3 Mistakes Owners and Managers Make While Trying to Create a Culture of Accountability
One of the biggest challenges small business owners face today is creating a culture where they and their team members can be held responsible for getting the right kind of results. For example, you and your team might project that with current market demands and the right mix of new clients, your company should be able to bring in an additiional 15 percent in business this year.
The challenge is, how do you get everyone, and I mean everyone, to totally commit to making this focus a reality?
Along the way, there are plenty of mistakes business owners may make that will sabotage this goal, including three of the biggest:
- Not including personal accountability in the rules of the game
- Being vague or general with the goals for their company.
- Setting too many boundaries.
1. Not including personal accountability in the rules of the game
The obvious implication here is that accountability by each and every member of the company has to be a core value.
I remember how, in one business I worked at early in my career, the owner allowed certain salespeople to cheat the leads system. For whatever reason, he felt that it did no harm to let a few people solicit and sell to accounts that had been sold and serviced by other sales representatives. Did that practice infuriate those salespeople who lost sales to the dishonest sales reps? You bet.
But, even though the majority of the sales reps were honest and ethical, they were powerless to do anything about the situation. The owner ignored requests to correct the recalcitrant and fraudulent behavior. Because, as long as the company got the sale, he did not care who got the commission.
A better way to prevent this predicament from becoming an issue at all would have been to institute and enforce a policy that prohibited such dishonest behavior. As management consultants Roger Connors and Tom Smith say, “When people are accountable to themselves and each other, trust improves, and walls fall down.”
2. Being vague or general with goals for the company
In short, the owner here is not clearly communicating what the specific goals are.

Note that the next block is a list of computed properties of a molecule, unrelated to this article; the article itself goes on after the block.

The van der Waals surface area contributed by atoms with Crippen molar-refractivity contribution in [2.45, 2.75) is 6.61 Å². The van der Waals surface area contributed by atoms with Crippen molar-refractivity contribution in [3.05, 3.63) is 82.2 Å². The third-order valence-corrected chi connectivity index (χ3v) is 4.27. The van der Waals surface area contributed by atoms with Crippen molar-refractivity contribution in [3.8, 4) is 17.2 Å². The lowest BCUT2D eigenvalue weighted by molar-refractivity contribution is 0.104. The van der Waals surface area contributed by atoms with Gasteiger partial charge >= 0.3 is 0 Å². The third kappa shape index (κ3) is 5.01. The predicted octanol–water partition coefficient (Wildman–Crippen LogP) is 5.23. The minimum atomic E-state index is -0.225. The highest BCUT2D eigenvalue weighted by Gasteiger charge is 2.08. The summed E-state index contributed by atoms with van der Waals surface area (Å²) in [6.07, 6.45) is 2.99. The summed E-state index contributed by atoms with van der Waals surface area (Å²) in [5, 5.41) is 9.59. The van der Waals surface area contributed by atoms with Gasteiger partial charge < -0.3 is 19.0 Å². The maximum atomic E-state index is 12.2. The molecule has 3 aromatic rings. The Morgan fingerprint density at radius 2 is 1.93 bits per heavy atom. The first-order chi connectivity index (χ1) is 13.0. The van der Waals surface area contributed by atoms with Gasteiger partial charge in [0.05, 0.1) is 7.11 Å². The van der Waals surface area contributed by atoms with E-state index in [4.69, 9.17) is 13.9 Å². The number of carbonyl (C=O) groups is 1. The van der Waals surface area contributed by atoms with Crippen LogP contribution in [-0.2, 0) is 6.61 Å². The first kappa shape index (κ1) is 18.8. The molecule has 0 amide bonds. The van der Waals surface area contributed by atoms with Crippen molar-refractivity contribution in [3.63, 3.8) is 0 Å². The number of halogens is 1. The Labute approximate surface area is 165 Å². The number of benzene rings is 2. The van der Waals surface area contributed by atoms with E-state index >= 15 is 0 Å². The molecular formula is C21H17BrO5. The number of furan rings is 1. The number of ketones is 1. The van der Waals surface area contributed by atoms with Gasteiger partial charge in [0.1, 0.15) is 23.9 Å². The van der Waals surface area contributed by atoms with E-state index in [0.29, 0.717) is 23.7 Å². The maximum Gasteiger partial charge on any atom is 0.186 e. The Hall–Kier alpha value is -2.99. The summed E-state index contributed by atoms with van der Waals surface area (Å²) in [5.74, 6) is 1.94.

In another company I worked with, the owner, from time to time, would set sales goals that were unrealistic. He believed that if he could just pump up his troops, they would believe it was possible to achieve his improbable goals. One of the limiting factors, though, was that he didn’t give his salespeople additional tools, funding or the guidance needed to make those sales goal achievable.
The result was that people tried, but soon became frustrated by, the lack of direction and the disjointed efforts of the other sales team members; then they gave up.
In many instances like the above illustration, the business owner is a big-picture type of person and doesn’t waste time looking at the details, so specific goals are not set. Owners like this have the misbelief that if they set big, hairy, audacious goals, they will achieve them. They believe in the saying, “If we build it, they will come.”
The sad part, though, is that “they” (the customers) ain’t really coming, and the business owner has no clue. So, the owner ends up blaming the economy, the sales team or even the U.S. president, but never himself (or herself). Team members sense that their leader may be fearless, but they also see someone who's clueless in leading the charge.
In other words, they realize that this person doesn’t really have all the answers despite feigning otherwise. Don’t let this happen to you, or your company or organization.
3. Setting too many boundaries.
This is the direct opposite of the second mistake but can be just as fatal. The key here is to give your team the ability and authority to be creative in achieving the results you want. Provide support and encouragement, but do not micromanage the situation. In other words, do not be overbearing. Give your people room to make mistakes and the freedom to learn from them.
One way you can sabotage your team’s efforts when allowing them this kind of freedom to fail or succeed is through your body language or verbal insinuations that can up-end any positive and creative problem-solving. If your team's efforts result in a success, give positive feedback. If a failure occurs, give corrective encouragement and guidance. Just remember: A culture of accountability starts with you.
Tom Borg is a business expert who works with small and mid-size companies to profitably improve customer acquisition and retention and employee performance. He does this through his consulting, speaking, and professional writing. For more information on how he can help you and your company call (734) 404-5909 or email him at: email@example.com or visit his website at: www.@tomborgconsulting.com